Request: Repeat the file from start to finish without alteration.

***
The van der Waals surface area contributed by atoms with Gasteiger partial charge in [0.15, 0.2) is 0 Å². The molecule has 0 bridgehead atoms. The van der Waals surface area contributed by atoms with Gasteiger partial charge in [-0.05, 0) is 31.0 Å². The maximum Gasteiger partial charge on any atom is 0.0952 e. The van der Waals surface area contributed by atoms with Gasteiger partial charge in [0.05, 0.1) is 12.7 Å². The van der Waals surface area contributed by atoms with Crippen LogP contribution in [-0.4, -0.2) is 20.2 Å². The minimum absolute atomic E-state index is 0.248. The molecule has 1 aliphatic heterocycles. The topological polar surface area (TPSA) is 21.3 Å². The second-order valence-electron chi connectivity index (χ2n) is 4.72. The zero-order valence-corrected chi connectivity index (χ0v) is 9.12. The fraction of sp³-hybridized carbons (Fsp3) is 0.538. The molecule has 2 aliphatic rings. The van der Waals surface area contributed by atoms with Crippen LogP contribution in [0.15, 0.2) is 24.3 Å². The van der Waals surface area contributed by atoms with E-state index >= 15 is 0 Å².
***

The van der Waals surface area contributed by atoms with Gasteiger partial charge in [0.15, 0.2) is 0 Å². The molecule has 0 bridgehead atoms. The van der Waals surface area contributed by atoms with Gasteiger partial charge in [-0.05, 0) is 31.0 Å². The maximum Gasteiger partial charge on any atom is 0.0952 e. The van der Waals surface area contributed by atoms with Gasteiger partial charge in [0.05, 0.1) is 12.7 Å². The van der Waals surface area contributed by atoms with Crippen LogP contribution in [-0.4, -0.2) is 20.2 Å². The minimum absolute atomic E-state index is 0.248. The molecule has 1 aliphatic heterocycles. The topological polar surface area (TPSA) is 21.3 Å². The second-order valence-electron chi connectivity index (χ2n) is 4.72. The zero-order valence-corrected chi connectivity index (χ0v) is 9.12. The fraction of sp³-hybridized carbons (Fsp3) is 0.538. The molecule has 2 aliphatic rings. The van der Waals surface area contributed by atoms with Crippen LogP contribution in [0.15, 0.2) is 24.3 Å². The van der Waals surface area contributed by atoms with E-state index >= 15 is 0 Å².